Digital Fishing Tackle Organization

You won’t find much about digital fishing tackle organization on the internet right now. It’s still a relatively new concept, and there aren’t very many apps or sites that offer the capability. But an online tackle box can really make all the difference to your fishing game.

What’s Wrong With the Old-Fashioned Way?

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We all can agree that being prepared for a day on the water or a week-long tournament is important because it makes us, as anglers, more efficient and confident. We need to know what rods, reels, and baits we have to choose from at any given moment. For many touring pros as well as the up-and-coming anglers, we tend to acquire massive amounts of “fishing stuff.” Whether that is baits we catch on-sale at our favorite tackle shop or a sweet deal we found on Tackle Direct for that reel we’ve been wanting, we need to know what we have.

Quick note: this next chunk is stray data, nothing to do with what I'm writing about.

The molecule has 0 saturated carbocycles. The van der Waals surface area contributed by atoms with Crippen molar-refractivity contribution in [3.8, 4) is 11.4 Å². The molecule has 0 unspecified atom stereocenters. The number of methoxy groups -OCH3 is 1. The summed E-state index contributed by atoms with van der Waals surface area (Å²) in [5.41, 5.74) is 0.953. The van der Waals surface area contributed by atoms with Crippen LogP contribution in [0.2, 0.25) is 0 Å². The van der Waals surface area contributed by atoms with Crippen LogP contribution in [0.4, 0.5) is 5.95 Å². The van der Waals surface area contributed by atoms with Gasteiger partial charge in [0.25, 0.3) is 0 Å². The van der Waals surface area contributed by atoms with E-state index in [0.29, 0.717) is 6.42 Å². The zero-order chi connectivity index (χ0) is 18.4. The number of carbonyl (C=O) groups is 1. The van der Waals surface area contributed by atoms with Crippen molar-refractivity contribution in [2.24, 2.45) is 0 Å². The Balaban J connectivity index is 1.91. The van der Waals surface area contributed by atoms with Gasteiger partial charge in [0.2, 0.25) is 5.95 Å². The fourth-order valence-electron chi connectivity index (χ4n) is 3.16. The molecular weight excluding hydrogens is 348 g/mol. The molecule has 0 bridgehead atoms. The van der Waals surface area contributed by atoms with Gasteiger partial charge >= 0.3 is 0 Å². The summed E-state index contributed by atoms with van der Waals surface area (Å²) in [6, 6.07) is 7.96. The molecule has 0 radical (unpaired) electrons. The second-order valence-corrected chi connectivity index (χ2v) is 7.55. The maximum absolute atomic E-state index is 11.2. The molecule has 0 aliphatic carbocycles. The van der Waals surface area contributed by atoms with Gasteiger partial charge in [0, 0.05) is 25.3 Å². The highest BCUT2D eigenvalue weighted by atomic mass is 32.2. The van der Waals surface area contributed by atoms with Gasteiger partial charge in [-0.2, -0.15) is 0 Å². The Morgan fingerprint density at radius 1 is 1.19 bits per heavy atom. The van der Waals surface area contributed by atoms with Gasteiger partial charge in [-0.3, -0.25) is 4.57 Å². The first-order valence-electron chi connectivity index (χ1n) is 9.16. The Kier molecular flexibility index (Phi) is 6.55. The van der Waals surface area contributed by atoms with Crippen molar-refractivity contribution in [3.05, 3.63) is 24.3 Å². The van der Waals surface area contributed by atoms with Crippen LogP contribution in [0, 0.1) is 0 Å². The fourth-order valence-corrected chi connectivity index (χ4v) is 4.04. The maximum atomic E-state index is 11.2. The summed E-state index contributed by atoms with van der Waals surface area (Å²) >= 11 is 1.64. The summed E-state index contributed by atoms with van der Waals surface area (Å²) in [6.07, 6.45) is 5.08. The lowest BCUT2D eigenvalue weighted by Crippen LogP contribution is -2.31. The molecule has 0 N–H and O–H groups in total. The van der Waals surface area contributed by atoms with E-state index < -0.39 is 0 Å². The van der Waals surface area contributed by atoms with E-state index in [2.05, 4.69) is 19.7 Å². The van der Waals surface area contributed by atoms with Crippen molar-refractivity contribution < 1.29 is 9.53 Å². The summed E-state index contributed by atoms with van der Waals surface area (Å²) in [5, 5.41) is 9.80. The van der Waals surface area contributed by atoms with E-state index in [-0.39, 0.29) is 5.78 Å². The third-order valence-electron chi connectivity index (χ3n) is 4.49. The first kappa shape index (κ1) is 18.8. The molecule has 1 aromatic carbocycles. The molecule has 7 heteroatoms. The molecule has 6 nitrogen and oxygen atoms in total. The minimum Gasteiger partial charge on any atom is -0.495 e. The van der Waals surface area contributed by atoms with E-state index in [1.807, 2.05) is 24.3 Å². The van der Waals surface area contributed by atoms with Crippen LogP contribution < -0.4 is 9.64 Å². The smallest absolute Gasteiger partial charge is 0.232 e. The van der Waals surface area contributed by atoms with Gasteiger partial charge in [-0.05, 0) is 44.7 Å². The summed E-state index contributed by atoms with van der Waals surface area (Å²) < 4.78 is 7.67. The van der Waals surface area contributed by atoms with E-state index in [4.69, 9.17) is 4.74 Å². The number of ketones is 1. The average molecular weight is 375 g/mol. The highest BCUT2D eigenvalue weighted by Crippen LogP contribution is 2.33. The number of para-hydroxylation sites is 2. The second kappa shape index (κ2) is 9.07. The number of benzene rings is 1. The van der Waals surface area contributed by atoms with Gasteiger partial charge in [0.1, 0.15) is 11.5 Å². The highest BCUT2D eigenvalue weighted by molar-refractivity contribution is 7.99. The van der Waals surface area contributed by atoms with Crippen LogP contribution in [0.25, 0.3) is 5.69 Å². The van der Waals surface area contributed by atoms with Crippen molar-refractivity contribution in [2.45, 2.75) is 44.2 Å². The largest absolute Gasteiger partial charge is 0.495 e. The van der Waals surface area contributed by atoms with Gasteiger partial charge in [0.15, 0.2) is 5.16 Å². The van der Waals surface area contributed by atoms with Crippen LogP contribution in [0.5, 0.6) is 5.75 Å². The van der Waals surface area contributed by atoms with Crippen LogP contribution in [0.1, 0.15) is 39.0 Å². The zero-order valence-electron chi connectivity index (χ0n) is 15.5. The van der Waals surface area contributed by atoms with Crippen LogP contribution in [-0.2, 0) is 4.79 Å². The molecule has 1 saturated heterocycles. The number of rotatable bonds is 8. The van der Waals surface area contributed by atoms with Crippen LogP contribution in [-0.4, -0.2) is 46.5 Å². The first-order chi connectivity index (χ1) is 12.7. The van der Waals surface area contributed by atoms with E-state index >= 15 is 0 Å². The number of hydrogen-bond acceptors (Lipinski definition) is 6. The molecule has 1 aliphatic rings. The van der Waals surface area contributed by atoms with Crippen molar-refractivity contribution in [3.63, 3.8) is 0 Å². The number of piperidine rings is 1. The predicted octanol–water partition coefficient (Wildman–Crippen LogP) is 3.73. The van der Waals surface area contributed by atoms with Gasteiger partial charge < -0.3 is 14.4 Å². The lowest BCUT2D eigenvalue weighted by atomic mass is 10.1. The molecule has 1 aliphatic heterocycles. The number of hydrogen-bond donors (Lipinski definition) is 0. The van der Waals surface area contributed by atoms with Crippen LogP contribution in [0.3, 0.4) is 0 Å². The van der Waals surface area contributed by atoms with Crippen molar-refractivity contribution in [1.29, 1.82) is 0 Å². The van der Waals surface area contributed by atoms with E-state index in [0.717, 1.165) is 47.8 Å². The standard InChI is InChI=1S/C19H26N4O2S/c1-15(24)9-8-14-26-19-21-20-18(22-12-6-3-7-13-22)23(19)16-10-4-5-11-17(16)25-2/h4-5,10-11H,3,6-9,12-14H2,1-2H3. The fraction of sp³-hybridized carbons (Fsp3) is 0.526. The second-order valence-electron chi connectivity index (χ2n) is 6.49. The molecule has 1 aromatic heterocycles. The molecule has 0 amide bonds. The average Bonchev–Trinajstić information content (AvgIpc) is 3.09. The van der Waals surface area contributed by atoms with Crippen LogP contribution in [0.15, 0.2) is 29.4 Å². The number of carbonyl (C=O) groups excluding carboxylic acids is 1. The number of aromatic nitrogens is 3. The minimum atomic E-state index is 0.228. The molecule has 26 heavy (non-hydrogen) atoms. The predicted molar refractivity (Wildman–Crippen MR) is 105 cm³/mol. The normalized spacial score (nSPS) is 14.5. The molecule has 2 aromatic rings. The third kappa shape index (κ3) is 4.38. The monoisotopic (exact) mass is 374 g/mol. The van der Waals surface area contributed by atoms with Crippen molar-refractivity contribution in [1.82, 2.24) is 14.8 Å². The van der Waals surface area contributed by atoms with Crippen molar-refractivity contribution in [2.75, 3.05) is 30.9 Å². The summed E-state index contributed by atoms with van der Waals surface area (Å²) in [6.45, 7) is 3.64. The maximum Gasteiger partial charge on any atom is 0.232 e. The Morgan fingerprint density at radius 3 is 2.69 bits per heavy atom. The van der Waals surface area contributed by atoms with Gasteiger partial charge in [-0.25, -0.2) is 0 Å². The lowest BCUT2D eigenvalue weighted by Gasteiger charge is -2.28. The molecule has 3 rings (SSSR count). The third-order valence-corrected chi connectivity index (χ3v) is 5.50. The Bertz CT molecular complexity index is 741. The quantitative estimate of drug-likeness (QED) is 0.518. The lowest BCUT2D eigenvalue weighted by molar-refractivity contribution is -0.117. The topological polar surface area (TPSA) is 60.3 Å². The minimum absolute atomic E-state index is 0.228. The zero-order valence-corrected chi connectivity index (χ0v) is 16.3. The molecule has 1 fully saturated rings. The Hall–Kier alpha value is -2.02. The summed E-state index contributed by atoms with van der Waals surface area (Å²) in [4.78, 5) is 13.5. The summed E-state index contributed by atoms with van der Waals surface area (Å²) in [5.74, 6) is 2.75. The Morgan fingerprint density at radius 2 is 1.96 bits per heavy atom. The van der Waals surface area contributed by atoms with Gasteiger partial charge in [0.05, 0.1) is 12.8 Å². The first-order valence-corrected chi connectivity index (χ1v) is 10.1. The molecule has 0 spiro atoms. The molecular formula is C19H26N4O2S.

If you are an avid angler like me, you’ve been standing in the aisles of Tackle Direct, Dick’s Sporting Goods, or Academy Sports prepping for a tournament and wondering:

“Do I have this color of craw or stick bait? How many 7.3:1 reels do I have? Do I even have a medium-­light rod for a Ned Rig?”

You question yourself and you pick up a couple packs of baits, a reel, and a rod, only to get back to your boat to find you already have four packs of the very same baits you just bought, or two extra reels that you now spent an additional $200 on. That money could have gone to lunch, ice, an entry fee, or gas for the boat.

As each year passes we acquire more and more tackle and there comes a point where we have so much that we don’t even know what we have ­anymore. We all have totes and bags full of hard baits and soft plastics, hooks, weights, line, etc., etc., etc, . . . .  

It can be overwhelming.

The Digital Fishing Tackle Organization Solution